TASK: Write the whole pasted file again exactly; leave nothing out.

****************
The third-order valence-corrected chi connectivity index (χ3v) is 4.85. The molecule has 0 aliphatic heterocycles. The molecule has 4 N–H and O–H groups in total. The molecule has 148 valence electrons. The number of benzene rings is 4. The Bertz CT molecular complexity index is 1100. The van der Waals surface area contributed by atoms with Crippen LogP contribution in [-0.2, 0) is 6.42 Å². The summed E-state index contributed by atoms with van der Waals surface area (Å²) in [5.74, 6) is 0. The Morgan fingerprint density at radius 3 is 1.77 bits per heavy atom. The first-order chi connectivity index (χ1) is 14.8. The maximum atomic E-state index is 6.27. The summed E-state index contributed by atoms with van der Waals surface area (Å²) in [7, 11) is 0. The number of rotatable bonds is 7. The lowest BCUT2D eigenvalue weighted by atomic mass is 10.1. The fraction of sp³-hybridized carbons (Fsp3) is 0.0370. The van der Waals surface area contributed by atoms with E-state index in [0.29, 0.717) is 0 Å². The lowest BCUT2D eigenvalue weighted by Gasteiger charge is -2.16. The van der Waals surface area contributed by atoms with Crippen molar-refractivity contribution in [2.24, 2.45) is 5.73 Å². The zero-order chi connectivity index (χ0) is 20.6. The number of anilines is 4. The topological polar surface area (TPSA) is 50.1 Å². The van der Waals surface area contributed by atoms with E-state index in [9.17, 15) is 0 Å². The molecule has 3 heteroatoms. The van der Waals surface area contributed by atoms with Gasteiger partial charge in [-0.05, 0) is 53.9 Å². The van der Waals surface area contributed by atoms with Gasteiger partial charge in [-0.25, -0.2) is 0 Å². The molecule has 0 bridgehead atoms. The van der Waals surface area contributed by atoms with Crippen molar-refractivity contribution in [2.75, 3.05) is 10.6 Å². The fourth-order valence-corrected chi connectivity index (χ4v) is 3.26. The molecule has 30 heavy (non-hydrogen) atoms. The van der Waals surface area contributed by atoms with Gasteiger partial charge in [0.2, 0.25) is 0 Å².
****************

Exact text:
The third-order valence-corrected chi connectivity index (χ3v) is 4.85. The molecule has 0 aliphatic heterocycles. The molecule has 4 N–H and O–H groups in total. The molecule has 148 valence electrons. The number of benzene rings is 4. The Bertz CT molecular complexity index is 1100. The van der Waals surface area contributed by atoms with Crippen LogP contribution in [-0.2, 0) is 6.42 Å². The summed E-state index contributed by atoms with van der Waals surface area (Å²) in [5.74, 6) is 0. The Morgan fingerprint density at radius 3 is 1.77 bits per heavy atom. The first-order chi connectivity index (χ1) is 14.8. The maximum atomic E-state index is 6.27. The summed E-state index contributed by atoms with van der Waals surface area (Å²) in [7, 11) is 0. The number of rotatable bonds is 7. The lowest BCUT2D eigenvalue weighted by atomic mass is 10.1. The fraction of sp³-hybridized carbons (Fsp3) is 0.0370. The van der Waals surface area contributed by atoms with E-state index in [0.29, 0.717) is 0 Å². The lowest BCUT2D eigenvalue weighted by Gasteiger charge is -2.16. The van der Waals surface area contributed by atoms with Crippen molar-refractivity contribution in [2.24, 2.45) is 5.73 Å². The zero-order chi connectivity index (χ0) is 20.6. The number of anilines is 4. The topological polar surface area (TPSA) is 50.1 Å². The van der Waals surface area contributed by atoms with E-state index in [9.17, 15) is 0 Å². The molecule has 3 heteroatoms. The van der Waals surface area contributed by atoms with Gasteiger partial charge in [-0.05, 0) is 53.9 Å². The van der Waals surface area contributed by atoms with Gasteiger partial charge in [-0.25, -0.2) is 0 Å². The molecule has 0 bridgehead atoms. The van der Waals surface area contributed by atoms with Crippen molar-refractivity contribution in [2.75, 3.05) is 10.6 Å². The fourth-order valence-corrected chi connectivity index (χ4v) is 3.26. The molecule has 30 heavy (non-hydrogen) atoms. The van der Waals surface area contributed by atoms with Gasteiger partial charge in [0.2, 0.25) is 0 Å².